Assuntos
Neoplasias Colorretais/diagnóstico , Neoplasias Colorretais/genética , Predisposição Genética para Doença , Estudo de Associação Genômica Ampla , Polimorfismo de Nucleotídeo Único , Estudos de Casos e Controles , Neoplasias Colorretais/epidemiologia , Expressão Gênica , Regulação Neoplásica da Expressão Gênica , Frequência do Gene , Estudo de Associação Genômica Ampla/estatística & dados numéricos , Humanos , Valor Preditivo dos Testes , Prognóstico , Fatores de Risco
8.
Am J Hum Genet ; 102(5): 904-919, 2018 05 03.
Artigo em Inglês | MEDLINE | ID: mdl-29727690

RESUMO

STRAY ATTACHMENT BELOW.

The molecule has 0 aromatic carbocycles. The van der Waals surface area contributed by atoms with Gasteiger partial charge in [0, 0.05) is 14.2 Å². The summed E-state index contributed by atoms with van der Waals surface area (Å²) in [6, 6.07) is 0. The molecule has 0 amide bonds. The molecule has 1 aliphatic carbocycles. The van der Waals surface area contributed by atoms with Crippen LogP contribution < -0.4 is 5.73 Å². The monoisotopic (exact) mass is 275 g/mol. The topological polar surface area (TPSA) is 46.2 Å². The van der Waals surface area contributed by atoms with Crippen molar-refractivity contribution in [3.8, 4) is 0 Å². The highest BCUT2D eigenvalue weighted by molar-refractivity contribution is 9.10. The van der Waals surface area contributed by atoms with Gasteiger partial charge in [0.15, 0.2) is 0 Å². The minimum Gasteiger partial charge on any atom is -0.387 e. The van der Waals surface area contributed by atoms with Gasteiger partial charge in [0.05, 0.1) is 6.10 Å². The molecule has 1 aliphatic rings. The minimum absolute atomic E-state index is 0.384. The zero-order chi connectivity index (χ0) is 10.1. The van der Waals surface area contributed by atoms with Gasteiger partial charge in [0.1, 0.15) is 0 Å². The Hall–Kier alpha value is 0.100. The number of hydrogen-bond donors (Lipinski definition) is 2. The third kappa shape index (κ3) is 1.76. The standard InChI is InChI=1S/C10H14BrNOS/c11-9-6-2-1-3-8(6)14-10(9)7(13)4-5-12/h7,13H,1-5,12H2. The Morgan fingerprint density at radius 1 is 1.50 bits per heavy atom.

Genome-wide association studies (GWASs) have successfully identified thousands of genetic variants for many complex diseases; however, these variants explain only a small fraction of the heritability. Recently, genetic association studies that leverage external transcriptome data have received much attention and shown promise for discovering novel variants. One such approach, PrediXcan, is to use predicted gene expression through genetic regulation. However, there are limitations in this approach. The predicted gene expression may be biased, resulting from regularized regression applied to moderately sample-sized reference studies. Further, some variants can individually influence disease risk through alternative functional mechanisms besides expression. Thus, testing only the association of predicted gene expression as proposed in PrediXcan will potentially lose power. To tackle these challenges, we consider a unified mixed effects model that formulates the association of intermediate phenotypes such as imputed gene expression through fixed effects, while allowing residual effects of individual variants to be random. We consider a set-based score testing framework, MiST (mixed effects score test), and propose two data-driven combination approaches to jointly test for the fixed and random effects. We establish the asymptotic distributions, which enable rapid calculation of p values for genome-wide analyses, and provide p values for fixed and random effects separately to enhance interpretability over GWASs. Extensive simulations demonstrate that our approaches are more powerful than existing ones. We apply our approach to a large-scale GWAS of colorectal cancer and identify two genes, POU5F1B and ATF1, which would have otherwise been missed by PrediXcan, after adjusting for all known loci.